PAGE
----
- "The Tenth Annual Hui of the Māori Artists and Writers Society." Landfall 37 (1983): 293-296.
- On the occasion of the tenth hui of the Māori Artists and Writers’ Society held at Tutaki Marae at Te Kaha in 1983, Ford reflects on the theme of the hui "Ten Years to the Planting of the Flax". He also gives an overview of the highlights of the hui and considers some of the issues facing contemporary Māori artists in their incorporation of traditional and contemporary art forms.
- Introduction. Māori Artists of the South Pacific. Ed. Katerina Mataira. Raglan, N.Z.: Nga Puna Waihanga/New Zealand Māori Artists & Writers Soc, 1984. 9.
- Photography by Kees Sprengers. Ford discusses a new generation of Māori artists whom he states "represent the pioneers of a new consciousness, single warriors in a battle for new creative directions, who came together to support each other at a time of cultural insecurity."
- "Training Needs for Curators of Māori Material Culture." AGMANZ Journal 16.4 (1985): 12-13.
- Ford provides "a collage of lists, ideas, statements and suggestions" on the prerequisites for appointing Māori curators for the proposed Pacific Cultural Centre and he outlines the skills which should be taught in curator training programmes.
- "1988 Conference: John Bevan Ford." AGMANZ Journal 19.2 (1988): 20-22.
- Excerpts of Ford’s report to the 1988 AGMANZ Conference, which was initially presented to Dorota C. Starzecka, Museum of Mankind, London. The new developments in the management of the Māori role in New Zealand museums and galleries have prompted Ford to articulate "a series of statements that reflect and partially describe Māori attitudes, past and present that impinge on the presentation of Māori work." Ford discusses the connections between te wairua Māori and Māori art, and notes key issues to be considered in exhibiting Māori taonga.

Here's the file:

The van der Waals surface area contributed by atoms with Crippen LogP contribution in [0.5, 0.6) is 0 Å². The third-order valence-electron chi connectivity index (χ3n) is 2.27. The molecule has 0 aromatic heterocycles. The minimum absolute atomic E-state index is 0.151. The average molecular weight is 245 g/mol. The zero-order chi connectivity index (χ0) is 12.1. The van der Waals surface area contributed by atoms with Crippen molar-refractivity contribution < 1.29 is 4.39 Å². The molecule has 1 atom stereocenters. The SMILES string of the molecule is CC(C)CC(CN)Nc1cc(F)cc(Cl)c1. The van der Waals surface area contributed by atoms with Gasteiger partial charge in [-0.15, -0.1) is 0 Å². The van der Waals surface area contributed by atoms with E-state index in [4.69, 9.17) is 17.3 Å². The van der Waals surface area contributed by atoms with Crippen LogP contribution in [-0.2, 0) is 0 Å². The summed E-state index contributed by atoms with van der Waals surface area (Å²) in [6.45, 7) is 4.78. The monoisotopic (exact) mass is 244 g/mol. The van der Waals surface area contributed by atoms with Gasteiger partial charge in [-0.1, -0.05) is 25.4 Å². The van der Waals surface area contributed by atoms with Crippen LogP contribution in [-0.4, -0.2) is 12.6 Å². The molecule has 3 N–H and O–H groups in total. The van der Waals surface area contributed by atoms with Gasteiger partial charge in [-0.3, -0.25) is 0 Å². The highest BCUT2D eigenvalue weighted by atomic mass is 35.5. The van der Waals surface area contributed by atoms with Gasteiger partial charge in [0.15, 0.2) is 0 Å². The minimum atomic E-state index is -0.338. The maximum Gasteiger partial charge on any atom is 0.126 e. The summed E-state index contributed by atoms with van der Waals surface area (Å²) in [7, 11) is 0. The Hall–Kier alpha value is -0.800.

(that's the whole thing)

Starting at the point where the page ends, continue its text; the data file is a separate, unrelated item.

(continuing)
- "E koe ano!" Now See Hear! Art, Language and Translation. Eds. Ian Wedde and Gregory Burke. Wellington, N.Z.: Victoria UP for the Wellington City Art Gallery, 1990. 111-119.
- A detailed discussion of Māori art in which Ford speaks of the adaptation of Māori art, abstraction, ideas hidden within art forms, whakapapa, and dualities.
- "All Pervasive Art." John Bevan Ford. Resurgence 170 (1995): 35-37.
- This article was written in support of a series of illustrations of Ford’s work. Ford provides "an autobiographical statement about his life, whakapapa and his art work." Unsighted.
- History of Māori Art: A Brief Essay on the History of Māori Art in New Zealand. Wellington, N.Z.: Te Waka Toi Council for Māori and South Pacific Arts, .
- Ford states this is "a brief history of Māori art which was written for Te Waka Toi. This publication, containing illustrations of traditional Māori, presents some of the key things that Ford has lectured on concerning the values and the structures of art." Unsighted.
- Rev. of "Art and Artists of Oceania" by S. M. Mead and B. Kernot. Landfall 38 (1984): 365-369.
- Martyn, Tamara. "John Bevan Ford." Pacific Way April 1992.
- Nicholas, Darcy. "John Bevan Ford: Weaver of Lines, History and Genealogy." Art New Zealand 49 (1988/89): 51-53.
- "Life Studies." Mana 42 (2001): 70-71.
- "John Bevan Ford." The Guardian 14 Oct. 2005. Rpt.
- http://www.fordart.co.nz/downloads/Guardian%20Unlimited%20%20 7 Dec. 2007.
- http://www.nzedge.com/media/archives/archv-society-births_deaths.html 7 Dec. 2007.